This paper will examine some past forecasts, and then evaluate the current performance of the Chinese economy.
The first section will provide a brief summary of some previous forecasts. Analysis of the recent performance
of China's economy will be presented in the following section, including trends over the past 5 of both
standard macroeconomic and some socioeconomic indicators, using both Chinese and non-Chinese data sources.
The third section will evaluate the overall state of the economy at present, weighting performance indicators
both according to their relative importance to Chinese policy makers as well as to non-Chinese analysts.
The following section will suggest the likelihood that the economy's performance during 2003-2008 is likely
to continue for another five years. The final section will offer a summary and conclusions as to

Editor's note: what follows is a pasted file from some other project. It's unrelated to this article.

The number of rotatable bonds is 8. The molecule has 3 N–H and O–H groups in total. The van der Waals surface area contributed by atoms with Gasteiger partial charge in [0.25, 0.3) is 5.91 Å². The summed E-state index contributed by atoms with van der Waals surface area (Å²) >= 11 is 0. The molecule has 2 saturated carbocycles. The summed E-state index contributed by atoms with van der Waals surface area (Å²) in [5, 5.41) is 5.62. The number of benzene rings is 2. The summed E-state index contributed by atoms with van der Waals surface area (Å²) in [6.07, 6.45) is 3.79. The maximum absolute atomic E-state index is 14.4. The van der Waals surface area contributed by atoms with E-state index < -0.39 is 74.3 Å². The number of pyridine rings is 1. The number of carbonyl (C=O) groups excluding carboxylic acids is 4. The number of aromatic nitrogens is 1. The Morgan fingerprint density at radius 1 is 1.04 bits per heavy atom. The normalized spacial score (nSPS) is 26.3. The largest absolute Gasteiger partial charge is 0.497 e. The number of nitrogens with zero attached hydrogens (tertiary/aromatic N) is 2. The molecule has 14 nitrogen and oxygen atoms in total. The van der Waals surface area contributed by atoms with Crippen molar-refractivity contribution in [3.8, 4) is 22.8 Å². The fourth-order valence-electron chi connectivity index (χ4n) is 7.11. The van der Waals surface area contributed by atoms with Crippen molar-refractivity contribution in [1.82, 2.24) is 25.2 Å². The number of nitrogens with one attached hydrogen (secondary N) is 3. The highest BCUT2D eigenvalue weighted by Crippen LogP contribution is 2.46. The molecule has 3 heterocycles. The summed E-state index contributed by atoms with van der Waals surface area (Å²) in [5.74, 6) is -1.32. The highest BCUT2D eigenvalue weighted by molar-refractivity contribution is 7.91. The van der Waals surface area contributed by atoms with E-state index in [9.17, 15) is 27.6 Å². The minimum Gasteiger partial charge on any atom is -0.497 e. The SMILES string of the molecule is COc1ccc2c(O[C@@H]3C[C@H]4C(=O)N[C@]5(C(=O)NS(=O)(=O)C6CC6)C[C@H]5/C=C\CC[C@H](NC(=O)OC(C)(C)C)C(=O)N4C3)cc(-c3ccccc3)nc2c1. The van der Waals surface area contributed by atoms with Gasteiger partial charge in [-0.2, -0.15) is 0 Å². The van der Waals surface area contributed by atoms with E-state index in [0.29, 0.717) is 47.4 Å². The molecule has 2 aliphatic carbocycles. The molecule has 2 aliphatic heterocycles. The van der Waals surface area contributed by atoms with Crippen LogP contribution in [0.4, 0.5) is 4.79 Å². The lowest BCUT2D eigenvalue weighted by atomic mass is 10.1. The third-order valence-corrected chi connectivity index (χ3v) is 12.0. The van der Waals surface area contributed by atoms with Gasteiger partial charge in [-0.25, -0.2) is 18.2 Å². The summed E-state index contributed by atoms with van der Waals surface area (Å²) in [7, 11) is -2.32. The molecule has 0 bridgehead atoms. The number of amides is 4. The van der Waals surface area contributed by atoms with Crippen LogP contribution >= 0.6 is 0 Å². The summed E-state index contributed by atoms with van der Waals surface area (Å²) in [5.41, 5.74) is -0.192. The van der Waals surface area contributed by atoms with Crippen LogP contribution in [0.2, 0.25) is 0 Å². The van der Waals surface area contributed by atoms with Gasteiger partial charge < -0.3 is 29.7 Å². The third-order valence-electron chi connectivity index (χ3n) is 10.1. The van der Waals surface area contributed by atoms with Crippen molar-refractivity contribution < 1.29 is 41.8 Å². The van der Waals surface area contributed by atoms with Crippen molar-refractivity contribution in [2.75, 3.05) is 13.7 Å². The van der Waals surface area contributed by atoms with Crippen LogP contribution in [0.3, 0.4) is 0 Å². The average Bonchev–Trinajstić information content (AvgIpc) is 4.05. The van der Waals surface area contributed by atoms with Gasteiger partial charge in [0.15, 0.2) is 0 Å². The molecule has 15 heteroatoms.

the likelihood that China's economy will inevitably collapse within the next 5 to 10 years
- Hedonic man:
The new economics and the
pursuit of happiness - Alan Wolfe
When I first began hearing about what Bruno S. Frey, professor of economics at the University of Zurich,
calls the "revolution" in his discipline, my reaction was one of delight. As far as I was concerned, it
could not happen fast enough. Neoclassical economists had insisted upon the primacy of self- interest only
in order to model human behavior, but the way rational choice theory developed (at the University of Chicago
in particular) suggested that self-interest was not just a fact for these thinkers, but also an ideal: not
just how people do act but also how they should act. Their relentless advocacy of market-based public policies